4. Anon, it was Sandel's presentation of the argument I was trying to present fairly.

    Sandel stresses that both Kant and Mill wanted to give primacy to the right over the good but differed in the way they attempted to justify this philosophically. And why did they want to give primacy to the right? Because they saw an autonomous freedom as being crucially what they wanted to defend.

    Take this quote, for instance:

    "For Kant, the priority of right is 'derived entirely from the concept of freedom in the mutual external relationships of human beings, and has nothing to do with the end which all men have by nature"

    And the kind of morally based union he sought was aimed,

    "to secure justice and avoid the coercion of some by the convictions of others. Only in such a union can no one 'compel me to be happy in accordance with his conception of the welfare of others'."

    Anon, I agree with you that Kant was one of those involved in the programme to found morality upon "rational, secular inquiry". But I think you're wrong when you question if autonomy "was there at all" in his thinking.

    From the Stanford encyclopedia we get this description of Kant's "autonomy formula":

    "we are required according to this formulation to conform our behavior to principles that express this autonomy of the rational will...The autonomy formula presumably does this by putting on display the source of our dignity and worth..."

    And this:

    "At the heart of Kant's moral theory is the position that rational human wills are autonomous. Kant saw this as the key to understanding and justifying the authority moral requirements have over us. As with Rousseau, whose views influenced Kant, freedom does not consist in being bound by no law, but by laws that are in some sense of one's own making."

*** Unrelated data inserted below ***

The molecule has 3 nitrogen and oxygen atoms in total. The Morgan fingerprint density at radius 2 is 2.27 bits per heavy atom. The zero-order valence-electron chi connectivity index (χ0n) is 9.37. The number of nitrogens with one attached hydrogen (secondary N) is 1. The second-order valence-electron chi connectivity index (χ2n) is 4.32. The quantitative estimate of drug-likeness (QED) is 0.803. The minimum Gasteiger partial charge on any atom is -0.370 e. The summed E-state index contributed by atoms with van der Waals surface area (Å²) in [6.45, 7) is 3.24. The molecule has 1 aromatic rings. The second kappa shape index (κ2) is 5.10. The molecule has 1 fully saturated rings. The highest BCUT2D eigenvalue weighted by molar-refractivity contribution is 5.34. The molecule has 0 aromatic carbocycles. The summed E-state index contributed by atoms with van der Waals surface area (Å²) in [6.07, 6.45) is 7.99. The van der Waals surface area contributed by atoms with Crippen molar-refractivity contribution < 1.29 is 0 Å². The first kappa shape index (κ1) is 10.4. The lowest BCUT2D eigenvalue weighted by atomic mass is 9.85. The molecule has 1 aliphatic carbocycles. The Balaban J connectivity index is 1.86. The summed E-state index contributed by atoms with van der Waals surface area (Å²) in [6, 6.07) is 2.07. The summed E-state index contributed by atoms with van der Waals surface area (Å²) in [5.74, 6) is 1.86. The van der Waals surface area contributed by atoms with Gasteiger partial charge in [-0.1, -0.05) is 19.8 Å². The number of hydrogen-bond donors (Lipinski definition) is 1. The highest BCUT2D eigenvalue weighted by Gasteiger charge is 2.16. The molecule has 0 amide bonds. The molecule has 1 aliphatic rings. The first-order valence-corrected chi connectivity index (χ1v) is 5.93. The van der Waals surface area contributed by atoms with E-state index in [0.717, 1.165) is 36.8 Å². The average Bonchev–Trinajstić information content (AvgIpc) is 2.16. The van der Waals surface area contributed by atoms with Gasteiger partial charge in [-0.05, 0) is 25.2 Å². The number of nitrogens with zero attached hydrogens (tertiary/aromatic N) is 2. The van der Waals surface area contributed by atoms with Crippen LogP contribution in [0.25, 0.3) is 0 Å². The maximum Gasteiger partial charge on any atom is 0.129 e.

And this:

    "we may think of a person as free when bound only by her own will and not by the will of another. Her actions then express her own will and not the will of someone or something else. The authority of the principles binding her will is then also not external to her will. It comes from the fact that she willed them. So autonomy, when applied to an individual, ensures that the source of the authority of the principles that bind her is in her own will. Kant's view can be seen as the view that the moral law is just such a principle. Hence, the ‘moral legitimacy’ of the CI is grounded in its being an expression of each person's own rational will."

    Kant's position as described here fits into the theory put forward by Jean Bethke Elshtain, that a critical shift in Western thinking was based on changes in the understanding of sovereignty.

  5. Jesse,

    I think I need to read further along the book to answer your question confidently. Sandel has presented an idea of the primacy of right or justice in Kant's thought to which the good is subordinate. How Sandel then connects this to Kant's formulation of the categorial imperative is not clear to me yet.

  6. Perhaps you should consider reading Kant says, rather than what someone else says he says. A primary source is always preferable to a secondary source, when available. I agree with Jesse_7's reference to the "categorical imperative", for a start, and I don't consider myself well read in Kant at all.

    Seriously, I'm not being sarcastic. A relative of mine is in a Bible study group concentrating on the book of Isiah in the old testament. First day of the study, my relation asked the teacher "What book do you intend to use?" and he's an old man from the old says, he replied "Isiah". His opinion is that reading books explaining a book is not a good use of time. Just read the primary source book and be done with it. Of course, this man has been studying theology for over 50 years, so he has a lot of it at his fingertips.

    Kant is heavy going, but not as bad as Hegel in my opinion.

    I also question the idea that any serious number of liberals today can be challenged on Kantian grounds; most of them have at best read the "Cliff's Notes" version of any philosophy at all. They don't know much of anything, and don't know they don't know.

    Unconscious ignorance. That's why liberals on average are unable to debate much of anything without resorting to slogans, or logical fallacies. There are a few exceptions. A few...